If you add water so it can be compressed into a disk, then you can dehydrate it so it stays in disk shape.

  8. #8
    Registered User JNI64's Avatar
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    Default

    Oh yeah a big 2-3 serving of chili Mac and beaf and a couple cups of coffee in the morning I'd need a box of these things!

  9. #9

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    I am going to assume most of you have never used a Wisi Wipe.It is Definitely not toilet paper.It is is more like a woven paper cloth.If it is indeed biodegradable I would think it would take much longer to decompose than toilet paper.I suspect gpburdelljr is correct that it is compressed while wet and then dehydrated to take it's thick coin sized shape.I prefer them to traditional wet wipes because they come small,lightweight,and dry and just a couple ounces of water (preferably hot water) will reconstitute it completely.

  10. #10

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    Many manufacturers exaggerate or lie (I know, I was shocked to learn that too), confusing the public with terms like biodegradable and flushable. Biodegradable over what period of time is really the question, which everything is biodegradable given enough time. Most man-made fabrics (with the possible exception of TP) do not completely breakdown and take years to actually reach something like a degraded condition, leaving plenty of time for animals to dig it up long after the biomass has gone into soil. Marbles are also flushable so that terminology won't tell you much and many if not most man-made fabrics are not all that dispersible. Because a lot of these man-made fabrics claim on the package they are flushable are not easily dispersible, they clog septic tanks and sewer systems and cost the American public millions of dollars annually to manage. So much for truth in advertising. While there are currently efforts to engage specific standards to define dispersible that could be used to determine which man-made fabrics will break down underground or in water, over what time span, under what conditions, the industry is pushing back against this effort so it will take a bit of time to reach agreement.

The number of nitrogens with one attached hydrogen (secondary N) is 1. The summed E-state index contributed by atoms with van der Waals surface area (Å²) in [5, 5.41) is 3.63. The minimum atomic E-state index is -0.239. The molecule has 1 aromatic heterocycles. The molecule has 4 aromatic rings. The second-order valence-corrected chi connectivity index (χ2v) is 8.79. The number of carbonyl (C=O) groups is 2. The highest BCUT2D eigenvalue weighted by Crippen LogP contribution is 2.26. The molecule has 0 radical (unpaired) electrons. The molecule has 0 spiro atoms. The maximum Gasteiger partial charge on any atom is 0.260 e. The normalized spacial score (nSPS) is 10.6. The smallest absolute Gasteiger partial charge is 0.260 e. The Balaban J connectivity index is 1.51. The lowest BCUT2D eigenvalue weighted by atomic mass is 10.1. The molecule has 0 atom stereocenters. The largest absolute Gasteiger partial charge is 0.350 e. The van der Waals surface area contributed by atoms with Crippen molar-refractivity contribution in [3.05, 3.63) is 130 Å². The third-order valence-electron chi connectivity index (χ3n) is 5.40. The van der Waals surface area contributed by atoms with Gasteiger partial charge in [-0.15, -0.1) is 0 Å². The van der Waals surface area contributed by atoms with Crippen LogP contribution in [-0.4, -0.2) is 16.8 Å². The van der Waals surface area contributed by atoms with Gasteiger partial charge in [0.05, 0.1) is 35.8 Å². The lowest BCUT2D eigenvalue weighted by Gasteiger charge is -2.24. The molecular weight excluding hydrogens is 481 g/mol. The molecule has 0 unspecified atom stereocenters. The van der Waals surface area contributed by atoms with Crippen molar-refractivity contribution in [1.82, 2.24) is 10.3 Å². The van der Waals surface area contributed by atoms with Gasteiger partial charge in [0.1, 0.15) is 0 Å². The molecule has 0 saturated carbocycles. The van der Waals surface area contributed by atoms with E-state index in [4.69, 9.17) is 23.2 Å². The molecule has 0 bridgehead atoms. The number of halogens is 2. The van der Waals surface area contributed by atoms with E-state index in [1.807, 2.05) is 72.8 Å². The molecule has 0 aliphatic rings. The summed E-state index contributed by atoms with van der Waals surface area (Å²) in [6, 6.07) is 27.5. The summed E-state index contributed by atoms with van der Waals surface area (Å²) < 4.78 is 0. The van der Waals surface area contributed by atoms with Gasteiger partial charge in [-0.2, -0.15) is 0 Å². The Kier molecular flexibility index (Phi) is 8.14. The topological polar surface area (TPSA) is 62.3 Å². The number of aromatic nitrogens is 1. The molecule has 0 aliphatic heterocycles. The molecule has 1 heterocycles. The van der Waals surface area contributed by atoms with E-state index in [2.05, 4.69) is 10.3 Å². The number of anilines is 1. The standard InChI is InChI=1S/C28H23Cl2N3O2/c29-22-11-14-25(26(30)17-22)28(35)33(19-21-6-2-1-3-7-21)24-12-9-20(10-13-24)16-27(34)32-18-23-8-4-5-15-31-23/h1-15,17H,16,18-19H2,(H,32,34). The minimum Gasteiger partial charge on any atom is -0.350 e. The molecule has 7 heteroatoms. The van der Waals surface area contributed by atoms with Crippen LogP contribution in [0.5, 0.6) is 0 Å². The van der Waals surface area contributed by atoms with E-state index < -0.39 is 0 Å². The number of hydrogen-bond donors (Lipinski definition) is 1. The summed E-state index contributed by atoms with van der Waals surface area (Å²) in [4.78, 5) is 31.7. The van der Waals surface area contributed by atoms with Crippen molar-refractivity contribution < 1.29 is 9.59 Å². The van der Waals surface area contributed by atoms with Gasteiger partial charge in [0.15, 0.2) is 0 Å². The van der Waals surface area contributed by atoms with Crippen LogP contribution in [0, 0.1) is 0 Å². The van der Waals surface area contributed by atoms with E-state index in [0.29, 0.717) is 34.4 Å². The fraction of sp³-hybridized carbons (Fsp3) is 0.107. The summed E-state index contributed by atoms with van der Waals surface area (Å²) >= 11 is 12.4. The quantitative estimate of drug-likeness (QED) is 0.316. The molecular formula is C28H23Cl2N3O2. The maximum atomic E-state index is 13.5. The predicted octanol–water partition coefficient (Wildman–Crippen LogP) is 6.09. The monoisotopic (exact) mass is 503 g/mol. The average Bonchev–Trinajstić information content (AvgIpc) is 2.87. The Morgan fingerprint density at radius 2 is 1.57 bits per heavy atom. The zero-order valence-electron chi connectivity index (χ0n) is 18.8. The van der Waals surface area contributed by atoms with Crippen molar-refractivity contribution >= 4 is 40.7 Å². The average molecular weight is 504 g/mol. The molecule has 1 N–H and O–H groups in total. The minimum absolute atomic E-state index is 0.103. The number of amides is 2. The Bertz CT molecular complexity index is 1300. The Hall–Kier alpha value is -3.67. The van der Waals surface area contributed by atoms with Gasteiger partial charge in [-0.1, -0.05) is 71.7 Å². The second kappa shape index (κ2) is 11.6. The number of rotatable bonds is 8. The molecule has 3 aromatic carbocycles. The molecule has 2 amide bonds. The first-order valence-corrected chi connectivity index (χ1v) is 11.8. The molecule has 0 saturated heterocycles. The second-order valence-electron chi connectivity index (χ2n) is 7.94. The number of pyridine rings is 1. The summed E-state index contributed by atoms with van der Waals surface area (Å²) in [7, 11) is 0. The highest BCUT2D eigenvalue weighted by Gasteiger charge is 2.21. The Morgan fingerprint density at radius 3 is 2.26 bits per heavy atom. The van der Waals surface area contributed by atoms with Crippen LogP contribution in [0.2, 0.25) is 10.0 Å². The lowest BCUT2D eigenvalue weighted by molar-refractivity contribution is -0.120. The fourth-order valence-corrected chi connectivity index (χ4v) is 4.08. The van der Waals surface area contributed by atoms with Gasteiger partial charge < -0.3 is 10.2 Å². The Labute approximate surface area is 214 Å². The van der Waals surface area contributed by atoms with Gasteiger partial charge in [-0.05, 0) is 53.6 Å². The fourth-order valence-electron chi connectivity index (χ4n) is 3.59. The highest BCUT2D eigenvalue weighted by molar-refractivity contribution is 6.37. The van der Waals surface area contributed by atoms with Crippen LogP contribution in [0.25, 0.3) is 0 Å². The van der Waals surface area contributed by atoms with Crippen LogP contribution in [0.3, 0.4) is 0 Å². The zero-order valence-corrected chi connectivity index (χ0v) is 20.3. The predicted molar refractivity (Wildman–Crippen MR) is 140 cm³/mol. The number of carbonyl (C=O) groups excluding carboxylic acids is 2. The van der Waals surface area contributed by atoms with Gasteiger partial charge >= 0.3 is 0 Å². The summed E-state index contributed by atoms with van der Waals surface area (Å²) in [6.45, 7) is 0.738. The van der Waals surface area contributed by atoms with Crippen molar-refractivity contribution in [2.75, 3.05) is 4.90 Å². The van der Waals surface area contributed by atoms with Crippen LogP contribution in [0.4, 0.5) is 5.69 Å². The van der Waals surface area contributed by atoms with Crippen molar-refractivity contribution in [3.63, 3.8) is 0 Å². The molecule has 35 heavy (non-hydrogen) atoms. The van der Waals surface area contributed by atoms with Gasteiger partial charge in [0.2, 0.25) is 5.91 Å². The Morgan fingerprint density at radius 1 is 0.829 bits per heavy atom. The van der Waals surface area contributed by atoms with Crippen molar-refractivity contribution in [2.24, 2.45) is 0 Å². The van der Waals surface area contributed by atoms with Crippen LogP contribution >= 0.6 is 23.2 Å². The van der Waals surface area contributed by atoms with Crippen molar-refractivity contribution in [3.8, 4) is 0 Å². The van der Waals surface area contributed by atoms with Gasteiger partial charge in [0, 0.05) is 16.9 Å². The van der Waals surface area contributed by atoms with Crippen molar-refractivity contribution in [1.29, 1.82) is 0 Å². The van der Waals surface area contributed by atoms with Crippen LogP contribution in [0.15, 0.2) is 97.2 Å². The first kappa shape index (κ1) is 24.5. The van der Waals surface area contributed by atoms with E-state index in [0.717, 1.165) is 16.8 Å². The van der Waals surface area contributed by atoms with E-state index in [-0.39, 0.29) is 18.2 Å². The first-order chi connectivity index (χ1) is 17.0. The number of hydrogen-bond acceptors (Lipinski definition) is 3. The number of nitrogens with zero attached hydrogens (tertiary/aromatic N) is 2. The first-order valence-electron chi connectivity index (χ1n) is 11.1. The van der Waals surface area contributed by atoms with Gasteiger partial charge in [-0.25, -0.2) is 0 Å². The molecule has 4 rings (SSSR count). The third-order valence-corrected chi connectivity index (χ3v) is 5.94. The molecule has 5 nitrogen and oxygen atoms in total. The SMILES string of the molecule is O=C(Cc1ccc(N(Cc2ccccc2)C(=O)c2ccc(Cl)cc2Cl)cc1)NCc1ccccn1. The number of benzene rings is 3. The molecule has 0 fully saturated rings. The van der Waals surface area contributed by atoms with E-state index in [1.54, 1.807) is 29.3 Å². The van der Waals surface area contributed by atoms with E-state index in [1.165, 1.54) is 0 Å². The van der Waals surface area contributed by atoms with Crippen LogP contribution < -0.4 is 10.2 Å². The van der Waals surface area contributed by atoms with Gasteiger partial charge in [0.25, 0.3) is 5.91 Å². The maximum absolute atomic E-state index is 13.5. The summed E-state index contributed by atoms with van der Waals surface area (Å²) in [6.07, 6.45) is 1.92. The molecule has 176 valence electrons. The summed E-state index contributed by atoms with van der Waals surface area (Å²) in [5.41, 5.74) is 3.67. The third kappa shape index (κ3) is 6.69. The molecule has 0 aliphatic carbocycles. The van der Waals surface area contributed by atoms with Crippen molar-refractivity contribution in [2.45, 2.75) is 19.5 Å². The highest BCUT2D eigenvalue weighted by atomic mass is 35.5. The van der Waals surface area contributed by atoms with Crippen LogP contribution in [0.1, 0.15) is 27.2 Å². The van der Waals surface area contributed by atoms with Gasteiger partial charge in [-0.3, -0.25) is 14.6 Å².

I do agree some of these products are great. However responsible hikers and backpackers, such as those here on White Blaze, pack out their TP and wipes to dispose of them properly.

  11. #11

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    • Traveling, hiking, camping, or picnics
    • First-aid and emergency preparedness kits
    • Minimize daily exposure to unknown ingredients
    • Or add disinfectant for an instant antibacterial wipe